The intention of this service is not for this information to be used in isolation when making decisions about irrigation timing. ETo data provides another handy tool in your irrigation ‘tool box’ and needs to be used in conjunction with other preferred scheduling methods and updated weather information.
If you have any questions, comments or feedback related to this service please don’t hesitate to contact me, Rob O’Connor at firstname.lastname@example.org.
irriSAT (Ctrl click) is a free Australian web based irrigation scheduling tool that uses satellite ‘vision’ to tailor irrigation scheduling for your paddocks and crops.
+ Reference evapotranspiration (“ETo”). Refers to the evapotranspiration from an actively growing, well-watered, grass stand 120mm in height.
* ETo and rainfall data sourced from the Bureau of Meteorology
# ETo and rainfall data sourced from the Queensland government’s SILO web site based on climate data provided by the Bureau of Meteorology. This is “triangulated” data – based on calculations and measurements from the closest weather stations which are not on-site. Comment: SILO ETo data generally appears to be slightly lower than BOM ETo data.
~ “Rainfall R.” Where a rainfall event is less than 2mm it is unlikely to be listed. Any rain in excess of that which fills the soil profile (or reduces ‘cumulative ETo-R’ back below the estimated RAW) also needs to be disregarded in terms of plant available moisture. Because rainfall can vary over short distances, irrigators are encouraged to collect and use their own rainfall figures for their farm.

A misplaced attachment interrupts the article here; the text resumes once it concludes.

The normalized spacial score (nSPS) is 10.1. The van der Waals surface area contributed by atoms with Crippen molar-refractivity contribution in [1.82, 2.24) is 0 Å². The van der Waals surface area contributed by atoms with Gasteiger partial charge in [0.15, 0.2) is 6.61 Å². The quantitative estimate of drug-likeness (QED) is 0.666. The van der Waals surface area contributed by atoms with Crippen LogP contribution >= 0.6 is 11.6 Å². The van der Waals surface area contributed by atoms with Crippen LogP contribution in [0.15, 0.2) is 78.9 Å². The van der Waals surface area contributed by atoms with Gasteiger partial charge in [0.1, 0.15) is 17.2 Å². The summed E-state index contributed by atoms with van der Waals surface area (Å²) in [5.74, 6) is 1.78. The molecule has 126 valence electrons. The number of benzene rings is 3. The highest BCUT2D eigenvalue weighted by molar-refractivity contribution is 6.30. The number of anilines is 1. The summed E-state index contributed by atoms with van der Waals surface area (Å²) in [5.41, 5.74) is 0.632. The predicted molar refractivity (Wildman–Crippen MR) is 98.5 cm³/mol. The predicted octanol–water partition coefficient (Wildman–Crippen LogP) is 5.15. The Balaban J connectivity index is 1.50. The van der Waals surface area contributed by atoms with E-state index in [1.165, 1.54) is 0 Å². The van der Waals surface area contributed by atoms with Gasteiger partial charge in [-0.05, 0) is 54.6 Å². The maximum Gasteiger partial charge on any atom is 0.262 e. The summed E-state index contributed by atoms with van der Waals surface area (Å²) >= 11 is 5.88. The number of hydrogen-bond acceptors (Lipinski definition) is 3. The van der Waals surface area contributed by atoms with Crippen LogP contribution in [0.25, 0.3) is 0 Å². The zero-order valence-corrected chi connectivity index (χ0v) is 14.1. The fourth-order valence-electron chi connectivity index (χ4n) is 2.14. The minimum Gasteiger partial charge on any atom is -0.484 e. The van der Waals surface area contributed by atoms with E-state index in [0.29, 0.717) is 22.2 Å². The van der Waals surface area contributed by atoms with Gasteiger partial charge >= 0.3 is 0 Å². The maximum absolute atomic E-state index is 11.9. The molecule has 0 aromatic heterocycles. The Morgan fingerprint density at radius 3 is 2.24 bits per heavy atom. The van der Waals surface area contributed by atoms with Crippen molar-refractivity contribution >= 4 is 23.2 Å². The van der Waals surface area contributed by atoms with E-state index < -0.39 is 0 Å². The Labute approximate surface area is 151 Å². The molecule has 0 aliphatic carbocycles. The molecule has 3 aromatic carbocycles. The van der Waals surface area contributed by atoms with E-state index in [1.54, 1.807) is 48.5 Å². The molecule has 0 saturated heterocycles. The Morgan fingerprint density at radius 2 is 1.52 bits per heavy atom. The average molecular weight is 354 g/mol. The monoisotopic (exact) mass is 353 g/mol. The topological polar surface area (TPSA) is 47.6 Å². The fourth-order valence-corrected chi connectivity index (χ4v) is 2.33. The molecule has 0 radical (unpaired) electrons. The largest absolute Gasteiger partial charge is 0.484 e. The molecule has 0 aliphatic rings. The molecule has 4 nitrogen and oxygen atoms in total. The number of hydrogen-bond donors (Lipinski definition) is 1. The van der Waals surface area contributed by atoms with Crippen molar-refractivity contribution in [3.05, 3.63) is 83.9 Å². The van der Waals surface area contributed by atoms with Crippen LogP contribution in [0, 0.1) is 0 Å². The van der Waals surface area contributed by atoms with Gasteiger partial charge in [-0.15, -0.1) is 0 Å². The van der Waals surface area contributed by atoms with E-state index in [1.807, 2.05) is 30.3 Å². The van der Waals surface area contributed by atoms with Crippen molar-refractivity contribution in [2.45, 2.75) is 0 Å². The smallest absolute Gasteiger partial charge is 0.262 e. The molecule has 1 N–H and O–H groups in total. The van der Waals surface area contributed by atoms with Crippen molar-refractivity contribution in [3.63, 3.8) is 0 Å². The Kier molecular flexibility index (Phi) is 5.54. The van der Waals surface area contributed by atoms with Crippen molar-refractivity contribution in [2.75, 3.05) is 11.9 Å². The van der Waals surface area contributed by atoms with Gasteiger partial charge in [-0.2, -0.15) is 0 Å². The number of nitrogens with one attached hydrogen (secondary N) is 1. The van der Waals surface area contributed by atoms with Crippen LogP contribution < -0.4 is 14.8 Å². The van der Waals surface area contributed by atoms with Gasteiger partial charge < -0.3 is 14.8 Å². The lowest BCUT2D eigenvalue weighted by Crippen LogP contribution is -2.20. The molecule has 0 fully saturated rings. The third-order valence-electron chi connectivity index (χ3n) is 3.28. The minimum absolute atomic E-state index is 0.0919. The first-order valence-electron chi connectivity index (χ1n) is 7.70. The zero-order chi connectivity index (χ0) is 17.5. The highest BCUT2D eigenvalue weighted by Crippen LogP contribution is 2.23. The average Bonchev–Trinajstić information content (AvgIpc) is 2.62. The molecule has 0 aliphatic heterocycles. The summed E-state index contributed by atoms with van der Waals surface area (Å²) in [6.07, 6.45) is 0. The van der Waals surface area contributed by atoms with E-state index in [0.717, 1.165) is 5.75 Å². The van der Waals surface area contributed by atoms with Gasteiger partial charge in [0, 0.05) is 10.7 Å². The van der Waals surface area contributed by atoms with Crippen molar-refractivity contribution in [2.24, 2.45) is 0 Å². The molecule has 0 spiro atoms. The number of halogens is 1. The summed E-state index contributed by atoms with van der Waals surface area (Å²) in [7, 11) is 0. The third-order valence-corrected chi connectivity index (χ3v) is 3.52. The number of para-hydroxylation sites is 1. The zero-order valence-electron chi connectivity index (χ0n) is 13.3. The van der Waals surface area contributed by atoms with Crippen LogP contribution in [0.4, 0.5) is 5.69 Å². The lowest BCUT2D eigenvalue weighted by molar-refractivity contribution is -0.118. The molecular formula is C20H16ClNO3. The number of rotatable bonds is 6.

x “Dairy pasture crop coefficient.” For crops other than pasture refer to this fact sheet for discussion of an appropriate crop coefficient “What is evapotranspiration and how do I use it to schedule irrigations?”
^ The “Average (daily) ETo” is simply calculated by dividing the total weekly cumulative ETo by 7 days.
@ To calculate the “Required surface irrigation interval” it is assumed there is 40mm of ‘readily available water’ in the pasture root zone. eg. Required surface interval = 40mm ÷ average (daily) ETo, plus 2 days to allow for excess water to drain away following a surface irrigation event. (Where SILO ETo data is used – Kerang, Echuca, Yarrawalla and Numurkah, 1day is added rather than 2 days because SILO ETo figures are appearing to be slightly lower than BOM ETo figures.)
> “Spray irrigators need/ed to apply.” This figure is based only on evapotranspiration minus rainfall (“ETo – R”) and assumes a good spray uniformity and application efficiency. If a spray irrigation system has compromised spray uniformity or application efficiency, then more water will need to be applied to best meet plant needs. Typically with pressurised irrigation systems, irrigations will be applied more regularly than once per week in summer to optimise plant growth.
¥ “Next weeks forecast reference evapotranspiration – pasture irrigation requirement.” These figures are sourced from the BOM. Unfortunately this is a ‘fee for service’ arrangement and the forecast ETo figures are not publically available.